Commentary & Analysis
The Scale of Inkjet
Sean Smyth of Digital Demand World, the publication for the digital print industry, looks at how the advancing inkjet market is changing to accommodate new technologies
By Sean Smyth
Published: June 24, 2013
Recent indications of the wide scale progress of inkjet technology have been seen at numerous events around the globe, helping to illustrate the various markets in which inkjet technology is succeeding.
A rapidly changing sector is ceramic tile printing, where inkjet provides many economic and production benefits over screen printing. The technology’s greater flexibility includes infinite variability of natural designs to the edge of the tile, faster response times and lower breakage levels.
For rotary screen printing a job changeover can take a day; while every tile can be different in inkjet, which makes short runs more economic.
There are some 600 inkjet print lines installed, with sales in 2012 of 500 more systems predicted, ranging from $350,000 (€274,000) up to $1.5 million.
The other area growing rapidly is textiles, where digital printing is taking off with new, faster technology coming on stream.
Inkjet is well established in signage and point-of-sale using wide-format equipment, but the really dynamic sector is in high-speed inkjet, with many print providers moving away from high-volume mono laser printing.
Aurelio Maruggi, vice president of HP’s high-speed production solutions, says that high-speed inkjet is now part of the mainstream, with HP having installed over 50 of its high-volume inkjet press lines.
Screen announced it has 380 inkjet printing engines in operation, which includes the Ricoh InfoPrint version.
Océ is steadily increasing its user base and there are systems from Impika and Miyakoshi.
Kodak has probably the largest range of inkjet lines with 10 years of Versa Mark installations and it is now shipping the Prosper XL5000. Xerox is launching its Ci Press 500 that uses phase-change, waterless inks.
It is difficult to determine the installed base accurately, as vendors categorise the installations differently, some counting each engine in a duplex line as a separate line.
Pira International estimates an installed base of some 600 press lines, with perhaps 1,000 individual colour print engines across the world.
Most applications are in transactional and direct mail, security, book manufacturing, and remote printing of newspapers.
Now buyers are broadening the applications into commercial print, with installations at Bluestar Print in Australia and at Veritas Document Solutions, a US Consolidated Graphics company based in Buffalo Grove, Illinois, that is using the press for direct marketing.
Another Consolidated Graphics company, Frederic Printing in Denver, Colorado, is using its inkjet press for printing full-colour maps, for the US Geological Survey.
After several well-publicised delays Kodak is now selling the full-colour Prosper5000XL presses.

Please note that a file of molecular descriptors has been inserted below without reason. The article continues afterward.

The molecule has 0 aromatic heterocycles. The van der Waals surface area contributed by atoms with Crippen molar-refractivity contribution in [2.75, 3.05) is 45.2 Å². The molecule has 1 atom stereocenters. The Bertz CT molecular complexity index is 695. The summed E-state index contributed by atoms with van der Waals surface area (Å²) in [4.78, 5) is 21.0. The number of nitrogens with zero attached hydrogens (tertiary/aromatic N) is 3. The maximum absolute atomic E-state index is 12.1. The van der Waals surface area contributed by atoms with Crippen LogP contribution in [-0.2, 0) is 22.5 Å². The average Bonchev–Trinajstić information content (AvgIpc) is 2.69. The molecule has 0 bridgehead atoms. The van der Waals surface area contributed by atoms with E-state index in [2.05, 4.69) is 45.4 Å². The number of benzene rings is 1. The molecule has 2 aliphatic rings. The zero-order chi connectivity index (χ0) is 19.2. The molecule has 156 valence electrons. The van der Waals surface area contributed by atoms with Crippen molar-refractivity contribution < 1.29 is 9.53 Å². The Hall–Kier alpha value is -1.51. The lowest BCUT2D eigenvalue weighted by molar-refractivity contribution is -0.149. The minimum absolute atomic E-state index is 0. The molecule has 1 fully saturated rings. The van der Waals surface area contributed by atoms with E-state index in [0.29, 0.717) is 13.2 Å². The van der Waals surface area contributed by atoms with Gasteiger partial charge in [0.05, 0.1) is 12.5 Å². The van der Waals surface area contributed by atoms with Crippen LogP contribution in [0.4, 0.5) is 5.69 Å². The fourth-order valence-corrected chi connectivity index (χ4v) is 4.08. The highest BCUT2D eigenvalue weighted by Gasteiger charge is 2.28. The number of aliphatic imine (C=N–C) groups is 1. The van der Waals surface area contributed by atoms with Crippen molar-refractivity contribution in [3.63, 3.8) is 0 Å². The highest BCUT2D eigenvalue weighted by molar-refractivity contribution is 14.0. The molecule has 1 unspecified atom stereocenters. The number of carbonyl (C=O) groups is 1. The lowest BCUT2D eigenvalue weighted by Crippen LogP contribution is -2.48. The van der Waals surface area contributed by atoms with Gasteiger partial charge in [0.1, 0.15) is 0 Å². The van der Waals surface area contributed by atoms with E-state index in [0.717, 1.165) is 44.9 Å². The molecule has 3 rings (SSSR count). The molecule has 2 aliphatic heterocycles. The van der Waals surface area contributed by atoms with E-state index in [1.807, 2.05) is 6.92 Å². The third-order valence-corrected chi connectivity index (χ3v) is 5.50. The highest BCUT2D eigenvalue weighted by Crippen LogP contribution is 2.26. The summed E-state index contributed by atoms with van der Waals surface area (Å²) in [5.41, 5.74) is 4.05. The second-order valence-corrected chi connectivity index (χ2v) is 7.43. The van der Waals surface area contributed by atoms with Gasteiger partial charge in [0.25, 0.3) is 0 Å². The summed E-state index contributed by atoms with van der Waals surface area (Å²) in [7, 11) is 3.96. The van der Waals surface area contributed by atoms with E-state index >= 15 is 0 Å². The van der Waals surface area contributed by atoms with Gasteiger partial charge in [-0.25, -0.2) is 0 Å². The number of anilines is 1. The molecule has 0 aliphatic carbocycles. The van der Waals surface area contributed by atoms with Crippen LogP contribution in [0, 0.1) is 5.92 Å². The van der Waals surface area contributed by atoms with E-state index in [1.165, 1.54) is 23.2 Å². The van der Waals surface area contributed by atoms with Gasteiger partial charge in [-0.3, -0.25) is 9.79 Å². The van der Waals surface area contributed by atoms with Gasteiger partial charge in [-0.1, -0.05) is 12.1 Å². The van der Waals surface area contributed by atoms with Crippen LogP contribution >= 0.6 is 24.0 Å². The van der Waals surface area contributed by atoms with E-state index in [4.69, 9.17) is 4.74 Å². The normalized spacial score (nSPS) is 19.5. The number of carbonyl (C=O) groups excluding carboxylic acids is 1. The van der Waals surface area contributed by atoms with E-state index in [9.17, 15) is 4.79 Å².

In Japan, Toppan Forms bought three of the Kodak Prosper systems, in order to print education books and to help expansion into new markets.
Toppan says customer reaction to the inkjet output has been extremely positive in Japan, helping it to win several contracts for work specifically designed for the presses.
The company plans to increase its offerings in direct mail and advertising, leveraging its expertise in variable-data optimisation and further differentiating its service offerings to capitalise in these markets.
Toshiro Masuda, senior managing director of Toppan Forms, comments: ‘Our experience shows that the Kodak inkjet presses handle a staggering volume of work and produce extremely high-quality results, at a low cost.
‘The potential is huge: we’re confident that we can achieve almost 40% more throughput on the presses than we’re producing now. We have three colour presses running in full production and we are considering additional investments.’
Océ broadened the range of the JetStream inkjet presses in December 2011, adding a series of mono systems for books, and as a more efficient alternative to laser overprinting.
Océ is the leading supplier of mono laser, and is seeing this market collapse. It has three models: 2300, 3300 and 4300 mono all have 762mm paper width and 741mm print width, with speeds of 100, 150 and 200m a minute respectively – equating to 2,000, 3,000 and 4,000 A4 pages per minute.
The standard configuration will be roll-to-roll for offline finishing, but users may also opt for third-party integrated book or document finishing.
Sebastian Landesberger, vice president of Océ production printing, says: ‘With these monochrome models of the Océ JetStream wide series, we’re building on our vast installed base of toner printers that wehave put in place over the years in the book market.
‘We pioneered in this field – and with more than 200 webfed systems installed since 1996, we’re recognised as a highly competent leader in this market.
‘The new mono series is set to continue this success. It allows larger production runs of books, such as straightforward trade books, to be produced at a competitive price.
‘These kinds of jobs were, until now, the province of conventional printing.’
Modern sheetfed presses incorporating automation aids can be set up in five minutes, making short runs economic, particularly using work and turn, where one set of plates covers both sides.
The print speed of 2,700 B2 sheets per hour is slow against the 15,000sph of offset, in long perfecting or straight, so inkjet has a lot to do to make commercial print companies desert offset.